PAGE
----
We're excited to have them join us this week and hope to see you there!

Virtual Viewing Party: Admissions On Trial

AdmissionDocTITLEIf you missed the live streaming, the documentary is up all the time online!


So, about that summer schedule. We have bigger things on our plate.

As you all know, the Supreme Court is set to rule on Fisher v. Texas before the end of June. As enrollment management pros, it would make sense that we (you) have a vested interest in the outcome, as should all of America.

I'm sure you saw Jennielle's tweets the other night regarding a documentary that was recently released,  Admissions on Trial: Seven Decades of Race and Higher Education, and we'd really love to incorporate this into an overarching discussion on affirmative action and the court's ruling.

SO - here's what we have planned:

  • THIS Thursday (6/20) we'll be having a virtual viewing party of the documentary. It seems like it was made for #EMchat because it's just under an hour.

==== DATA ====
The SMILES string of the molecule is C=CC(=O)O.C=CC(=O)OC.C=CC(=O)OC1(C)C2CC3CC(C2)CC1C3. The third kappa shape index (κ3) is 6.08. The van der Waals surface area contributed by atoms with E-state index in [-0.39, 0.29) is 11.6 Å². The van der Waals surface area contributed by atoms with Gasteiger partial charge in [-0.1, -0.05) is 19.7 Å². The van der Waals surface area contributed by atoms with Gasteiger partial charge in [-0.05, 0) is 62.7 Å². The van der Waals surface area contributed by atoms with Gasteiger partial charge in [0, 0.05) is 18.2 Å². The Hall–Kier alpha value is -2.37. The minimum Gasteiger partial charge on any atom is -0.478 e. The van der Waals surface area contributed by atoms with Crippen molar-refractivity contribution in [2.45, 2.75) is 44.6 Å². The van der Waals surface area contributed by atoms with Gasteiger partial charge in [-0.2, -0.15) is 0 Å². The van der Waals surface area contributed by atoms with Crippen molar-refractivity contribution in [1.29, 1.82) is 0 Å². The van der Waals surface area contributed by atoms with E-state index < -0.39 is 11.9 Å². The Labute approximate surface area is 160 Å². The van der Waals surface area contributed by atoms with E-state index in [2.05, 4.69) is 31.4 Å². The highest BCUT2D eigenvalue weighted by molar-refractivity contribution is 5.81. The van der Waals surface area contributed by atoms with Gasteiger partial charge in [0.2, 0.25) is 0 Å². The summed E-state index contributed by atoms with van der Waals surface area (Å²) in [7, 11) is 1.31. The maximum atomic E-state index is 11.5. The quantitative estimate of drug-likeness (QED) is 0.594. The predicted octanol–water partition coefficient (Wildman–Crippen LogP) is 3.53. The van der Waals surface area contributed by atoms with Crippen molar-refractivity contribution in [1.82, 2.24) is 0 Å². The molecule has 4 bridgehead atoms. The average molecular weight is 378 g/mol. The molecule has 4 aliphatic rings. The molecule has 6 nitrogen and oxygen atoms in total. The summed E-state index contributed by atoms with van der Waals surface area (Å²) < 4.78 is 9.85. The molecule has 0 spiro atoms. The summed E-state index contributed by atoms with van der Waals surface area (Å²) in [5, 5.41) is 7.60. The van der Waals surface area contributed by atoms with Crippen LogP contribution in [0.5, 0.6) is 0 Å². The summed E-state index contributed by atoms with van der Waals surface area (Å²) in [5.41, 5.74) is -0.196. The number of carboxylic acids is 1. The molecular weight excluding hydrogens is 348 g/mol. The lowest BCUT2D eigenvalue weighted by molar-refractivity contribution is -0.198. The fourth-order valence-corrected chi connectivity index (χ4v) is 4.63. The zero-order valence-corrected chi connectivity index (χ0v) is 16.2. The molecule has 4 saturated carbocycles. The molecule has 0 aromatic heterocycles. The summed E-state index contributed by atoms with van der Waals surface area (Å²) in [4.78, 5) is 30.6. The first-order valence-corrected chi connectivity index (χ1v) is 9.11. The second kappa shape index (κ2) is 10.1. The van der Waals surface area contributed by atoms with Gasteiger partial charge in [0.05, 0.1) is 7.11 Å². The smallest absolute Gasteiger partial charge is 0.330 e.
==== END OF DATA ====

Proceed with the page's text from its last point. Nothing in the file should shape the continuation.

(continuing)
• Thanks to PBS-KLRU in Austin, we've been set up with an OVEE account to view the documentary, with chat included - Click here!
  • Feel free to use #EMchat and #AdmissionsTrial as well on Twitter. I'll be tweeting takeaways/facts throughout the documentary on Twitter AND participating in the OVEE.
  • We'd also love for you all to submit questions to us this week regarding the documentary and overall case that we can present to the documentary's writer, director, producer, Lynn Boswell. We'll pull these together for a Q & A blog post.
  • Our 6/27 chat will be replaced with a Reactions Chat centered around the decision. We'll likely take some of the questions received throughout the week and rework them into a chat format.

We're really excited about this and we're pumped to be working with Lynn to make this a reality. Click on the Evite below to join the viewing party. We won't have any questions scheduled, but I'm sure there will be plenty of thoughts!

We'd love to know who's coming, so please RSVP!